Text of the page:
Perhaps the implementation of a mission statement doesnt have a direct link to the theory of marketing management however its place in the overall field of strategy is illustrated below. “A firms mission is top managements view of what the organisation seeks to do and become over the long term. Expressed in the form of a mission statement it provides a publicly available summary of the long term goals of a firms top managers.” (Barney, 1997: p.10) After the preliminary stage it was decided that careful and critical examination of the company would be needed. The questions of what do we do well and what do we do badly ? were asked, however, analysis of “what we do?” was first necessary. Previously there had been no formal categorisation so the next step was to analyse the business in relation to its markets. It became apparent that this was impossible without analysing the different business activities and categorising the market areas.

The categories for such a division were decided upon as being type of client, sector of work, type of work, type of contract and location of work. These divisions produced provided the workshop team initially with the sufficient tools for analysing the business. The areas highlighted under these headings are shown in appendix C. This way of thinking doesnt have a direct link to marketing management theory but can be proved to be a form of market segmentation. For the construction industry the application of marketing theory in order to segment the market is not directly appropriate, but it can be applied in the way stated to produce effective results as the common goal is the “identification of target markets”.

Even though demographic, ethnic, religious and national classification are not appropriate as regards construction, industry own classifications appear to make data collection and analysis possible. “Market segmentation is the analysis of the total demand in a market into its constituent parts, so that different sets of consumers, with distinctive needs and behavioural patterns, can be identified,” (Page, 1995:p.40) It would become apparent later that the market segmentation would be extremely useful when analysing markets. At this moment the initial divisions would help the effort of gathering information from various sources enabling critical analysis of the company. “From the customers point of view, the information process is the least visible of all the marketing functions. It is, nevertheless, the basis of all marketing activity. If the product / service is said to be the cornerstone of marketing, then it must be remembered that good products / services accurately reflect the needs and wants of customers, which can only be ascertained by gathering information.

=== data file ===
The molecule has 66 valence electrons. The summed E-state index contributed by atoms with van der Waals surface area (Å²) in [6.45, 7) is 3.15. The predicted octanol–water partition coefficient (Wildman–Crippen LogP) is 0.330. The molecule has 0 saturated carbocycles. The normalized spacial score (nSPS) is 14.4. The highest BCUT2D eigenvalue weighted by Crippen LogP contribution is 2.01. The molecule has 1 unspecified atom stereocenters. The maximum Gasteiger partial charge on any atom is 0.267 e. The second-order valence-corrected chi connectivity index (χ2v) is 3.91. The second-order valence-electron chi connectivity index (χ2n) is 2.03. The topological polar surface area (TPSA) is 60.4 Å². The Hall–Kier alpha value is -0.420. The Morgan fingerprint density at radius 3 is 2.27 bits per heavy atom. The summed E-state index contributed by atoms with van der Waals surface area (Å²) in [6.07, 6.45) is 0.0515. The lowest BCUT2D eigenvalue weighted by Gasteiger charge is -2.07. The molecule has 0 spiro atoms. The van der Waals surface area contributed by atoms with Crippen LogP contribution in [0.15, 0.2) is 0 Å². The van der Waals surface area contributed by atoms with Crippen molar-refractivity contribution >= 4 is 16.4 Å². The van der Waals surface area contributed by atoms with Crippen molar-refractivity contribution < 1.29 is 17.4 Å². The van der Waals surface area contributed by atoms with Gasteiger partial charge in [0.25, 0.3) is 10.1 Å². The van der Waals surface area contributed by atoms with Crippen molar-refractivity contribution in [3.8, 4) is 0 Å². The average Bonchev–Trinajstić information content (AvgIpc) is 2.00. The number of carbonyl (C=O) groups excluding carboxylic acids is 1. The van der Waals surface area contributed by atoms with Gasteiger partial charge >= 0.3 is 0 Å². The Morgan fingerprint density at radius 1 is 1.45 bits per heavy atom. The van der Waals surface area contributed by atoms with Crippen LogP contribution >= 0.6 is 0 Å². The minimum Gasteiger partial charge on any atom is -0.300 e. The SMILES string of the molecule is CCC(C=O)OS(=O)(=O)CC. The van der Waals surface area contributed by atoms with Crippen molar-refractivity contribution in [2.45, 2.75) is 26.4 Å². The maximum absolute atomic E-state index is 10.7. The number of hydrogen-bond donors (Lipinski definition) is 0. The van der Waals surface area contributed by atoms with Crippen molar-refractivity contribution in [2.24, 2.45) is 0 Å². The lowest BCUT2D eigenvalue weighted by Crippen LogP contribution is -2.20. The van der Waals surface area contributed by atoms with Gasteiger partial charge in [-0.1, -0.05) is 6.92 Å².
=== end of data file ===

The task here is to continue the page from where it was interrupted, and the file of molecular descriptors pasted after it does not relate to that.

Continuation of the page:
Information provides the means for a company to fulfil the marketing concept,” (Lancaster & Reynolds, 1995: p.57) Examination of the company began by using the personal experience of the persons attending the workshop. In this forum, lists were made of things that were likely to happen in the business environment which could have beneficial or negative effects on the companys fortunes. Subjects that were concentrated on were, new technology such as Information Technology and the latest building methods, the development of communication methods and any known developments within local and general government. This type of analysis of the macro environment could be perceived as a form of STEP or PEST analysis. From it the company compiled a list, developed from the personal experience of the workshop members, of all the external factors affecting the organisation. Further factors relating to the proximate macro environment about markets and competitors were also noted.